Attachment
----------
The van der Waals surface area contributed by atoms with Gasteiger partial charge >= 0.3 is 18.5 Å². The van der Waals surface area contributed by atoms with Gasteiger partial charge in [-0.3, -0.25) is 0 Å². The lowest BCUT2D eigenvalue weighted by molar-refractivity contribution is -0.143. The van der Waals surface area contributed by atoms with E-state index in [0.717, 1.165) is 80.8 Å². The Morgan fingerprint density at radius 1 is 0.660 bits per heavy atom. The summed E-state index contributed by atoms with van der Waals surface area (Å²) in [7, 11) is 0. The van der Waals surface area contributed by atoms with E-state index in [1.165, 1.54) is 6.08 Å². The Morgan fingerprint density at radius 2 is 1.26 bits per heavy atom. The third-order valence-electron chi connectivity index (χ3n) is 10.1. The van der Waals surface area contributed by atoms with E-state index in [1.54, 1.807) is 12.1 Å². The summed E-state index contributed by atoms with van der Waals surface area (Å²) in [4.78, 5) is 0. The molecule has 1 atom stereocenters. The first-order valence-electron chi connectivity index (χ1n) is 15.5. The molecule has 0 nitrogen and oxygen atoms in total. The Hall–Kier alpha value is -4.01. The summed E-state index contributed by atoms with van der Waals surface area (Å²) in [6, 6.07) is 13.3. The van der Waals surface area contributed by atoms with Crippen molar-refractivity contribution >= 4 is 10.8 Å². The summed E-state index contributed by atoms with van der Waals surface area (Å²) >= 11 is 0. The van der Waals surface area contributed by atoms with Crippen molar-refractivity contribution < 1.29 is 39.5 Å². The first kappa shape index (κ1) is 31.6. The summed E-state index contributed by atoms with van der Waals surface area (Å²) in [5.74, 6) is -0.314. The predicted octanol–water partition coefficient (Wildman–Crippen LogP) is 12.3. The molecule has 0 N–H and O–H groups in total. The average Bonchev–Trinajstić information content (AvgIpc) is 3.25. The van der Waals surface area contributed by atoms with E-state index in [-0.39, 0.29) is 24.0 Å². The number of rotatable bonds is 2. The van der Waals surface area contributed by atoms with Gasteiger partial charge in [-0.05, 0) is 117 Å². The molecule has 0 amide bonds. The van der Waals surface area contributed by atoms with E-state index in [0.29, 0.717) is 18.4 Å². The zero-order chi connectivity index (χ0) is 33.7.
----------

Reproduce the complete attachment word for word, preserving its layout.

The van der Waals surface area contributed by atoms with Gasteiger partial charge >= 0.3 is 18.5 Å². The van der Waals surface area contributed by atoms with Gasteiger partial charge in [-0.3, -0.25) is 0 Å². The lowest BCUT2D eigenvalue weighted by molar-refractivity contribution is -0.143. The van der Waals surface area contributed by atoms with E-state index in [0.717, 1.165) is 80.8 Å². The Morgan fingerprint density at radius 1 is 0.660 bits per heavy atom. The summed E-state index contributed by atoms with van der Waals surface area (Å²) in [7, 11) is 0. The van der Waals surface area contributed by atoms with E-state index in [1.165, 1.54) is 6.08 Å². The Morgan fingerprint density at radius 2 is 1.26 bits per heavy atom. The third-order valence-electron chi connectivity index (χ3n) is 10.1. The van der Waals surface area contributed by atoms with E-state index in [1.54, 1.807) is 12.1 Å². The summed E-state index contributed by atoms with van der Waals surface area (Å²) in [4.78, 5) is 0. The molecule has 1 atom stereocenters. The first-order valence-electron chi connectivity index (χ1n) is 15.5. The molecule has 0 nitrogen and oxygen atoms in total. The Hall–Kier alpha value is -4.01. The summed E-state index contributed by atoms with van der Waals surface area (Å²) in [6, 6.07) is 13.3. The van der Waals surface area contributed by atoms with Crippen molar-refractivity contribution >= 4 is 10.8 Å². The summed E-state index contributed by atoms with van der Waals surface area (Å²) >= 11 is 0. The van der Waals surface area contributed by atoms with Crippen molar-refractivity contribution < 1.29 is 39.5 Å². The first kappa shape index (κ1) is 31.6. The summed E-state index contributed by atoms with van der Waals surface area (Å²) in [5.74, 6) is -0.314. The predicted octanol–water partition coefficient (Wildman–Crippen LogP) is 12.3. The molecule has 0 N–H and O–H groups in total. The average Bonchev–Trinajstić information content (AvgIpc) is 3.25. The van der Waals surface area contributed by atoms with E-state index in [-0.39, 0.29) is 24.0 Å². The number of rotatable bonds is 2. The van der Waals surface area contributed by atoms with Gasteiger partial charge in [-0.05, 0) is 117 Å². The molecule has 0 amide bonds. The van der Waals surface area contributed by atoms with E-state index in [0.29, 0.717) is 18.4 Å². The zero-order chi connectivity index (χ0) is 33.7.